Anecdotes of the Manners and Customs of London from the Roman Invasion to the Year 1700 ...: To which are Added, Illustrations of the Changes in Our Language, Literary Customs, and Gradual Improvement in Style and Versification, and Various Particulars Concerning Public and Private Libraries ...
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according appeared believe Bishop body called cause Christ Christian church cloth colour commanded common consequence continued court death devil divine doctrines doth dress effects England enter extremely face faith fashion Friends give gold ground habits hair hand hath head heart honour ideas immediately instance John kind King ladies learning leave less lives London look Lord manner means meeting mentioned mind minister nature never observed opinion originally Parliament particular period persons prayer preaching present priests published Quakers reason received reign relates religion religious respect seems sent Sermon serve short side silk silver sleeves society soul speak spirit supposed thing thou thought tion true truth wear Wesley whole worship
Page 258 - Sathan are most certainly practised, and that the instruments thereof merits most severely to be punished : against the damnable opinions of two principally in our age, whereof the one called Scot, an Englishman, is not ashamed in public print to deny that there can be such a thing as witchcraft ; and so maintains the old error of the Sadducees in denying of spirits.
Page 330 - Among other affected habits, few of the Puritans, what degree soever they were of, wore their hair long enough to cover their ears, and the ministers and many others cut it close round their heads, with so many little peaks, as was something ridiculous to behold ; whereupon Cleaveland, in his Hue and Cry after them, begins, " With hair in Characters and lugs in Text,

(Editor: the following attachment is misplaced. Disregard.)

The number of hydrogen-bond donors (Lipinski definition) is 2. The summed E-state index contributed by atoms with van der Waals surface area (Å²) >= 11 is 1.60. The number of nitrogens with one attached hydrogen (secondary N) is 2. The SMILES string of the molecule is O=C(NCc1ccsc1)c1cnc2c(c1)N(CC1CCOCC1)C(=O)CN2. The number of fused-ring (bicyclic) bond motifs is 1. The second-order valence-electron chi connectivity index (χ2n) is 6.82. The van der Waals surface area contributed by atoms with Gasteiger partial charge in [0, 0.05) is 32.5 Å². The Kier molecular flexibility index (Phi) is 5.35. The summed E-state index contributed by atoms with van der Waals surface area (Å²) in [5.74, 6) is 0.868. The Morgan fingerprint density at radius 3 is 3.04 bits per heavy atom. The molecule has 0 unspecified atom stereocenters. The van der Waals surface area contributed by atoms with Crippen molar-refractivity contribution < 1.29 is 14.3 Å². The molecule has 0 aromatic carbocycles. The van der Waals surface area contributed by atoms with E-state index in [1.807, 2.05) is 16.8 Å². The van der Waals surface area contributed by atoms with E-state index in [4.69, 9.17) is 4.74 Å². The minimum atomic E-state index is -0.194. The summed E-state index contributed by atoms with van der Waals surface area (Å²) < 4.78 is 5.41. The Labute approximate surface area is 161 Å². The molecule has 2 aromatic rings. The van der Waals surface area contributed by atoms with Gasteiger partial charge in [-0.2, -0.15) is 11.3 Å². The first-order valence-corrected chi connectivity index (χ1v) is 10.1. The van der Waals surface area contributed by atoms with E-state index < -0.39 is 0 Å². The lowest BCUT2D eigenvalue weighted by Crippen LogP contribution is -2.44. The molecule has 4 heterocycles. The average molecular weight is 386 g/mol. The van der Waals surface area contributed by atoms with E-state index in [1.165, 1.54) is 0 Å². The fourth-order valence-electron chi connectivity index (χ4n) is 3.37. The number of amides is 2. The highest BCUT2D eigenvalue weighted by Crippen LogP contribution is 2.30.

Page 227 - Hogue, the king leaped on shore first; but by accident he fell, and with such violence that the blood gushed out at his nose : the knights that were near him said, " Dear sir, let us entreat you to return to your ship, and not think of landing to-day, for this is an unfortunate omen.
Page 82 - ... that if any person of the age of sixteen years or upwards, being a subject of this realm, at any time after the tenth day of May next,1 shall be present at any assembly, conventicle or meeting under colour or pretence of any exercise of religion in other manner than according to the liturgy and practice of the Church of England...
Page 277 - And on sweet St Agnes' night Please you with the promised sight, Some of husbands, some of lovers, Which an empty dream discovers.
Page 277 - You must lie in another county, and knit the left garter about the right legged stocking (let the other garter and stocking alone) and as you rehearse these following verses, at every comma, knit a knot. This knot I knit, To know the thing, I know not yet, That I may see, The man (woman) that shall my husband (wife) be, How he goes, and what he wears, And what he does, all days, and years.
Page 243 - Expositions of Dreams, Oracles, Revelations, Invocations of damned Spirits, Judicials of Astrologie, or any other kinde of pretended Knowledge whatsoever, De futuris contingentibus, have been causes of great disorder in the Commonwealth, especially among the simple and unlearned people, very needfull to be published, which grew by most palpable and grosse errors in Astrologie.
Page 71 - Conventicles and unlawful Assemblies, are now, by his Majesty's particular command in council, appointed to be used every Lord's Day for celebrating divine worship, and preaching the word of God, by approved Orthodox Ministers, thereto to be appointed by the Right Reverend Father in God the Lord Bishop of London...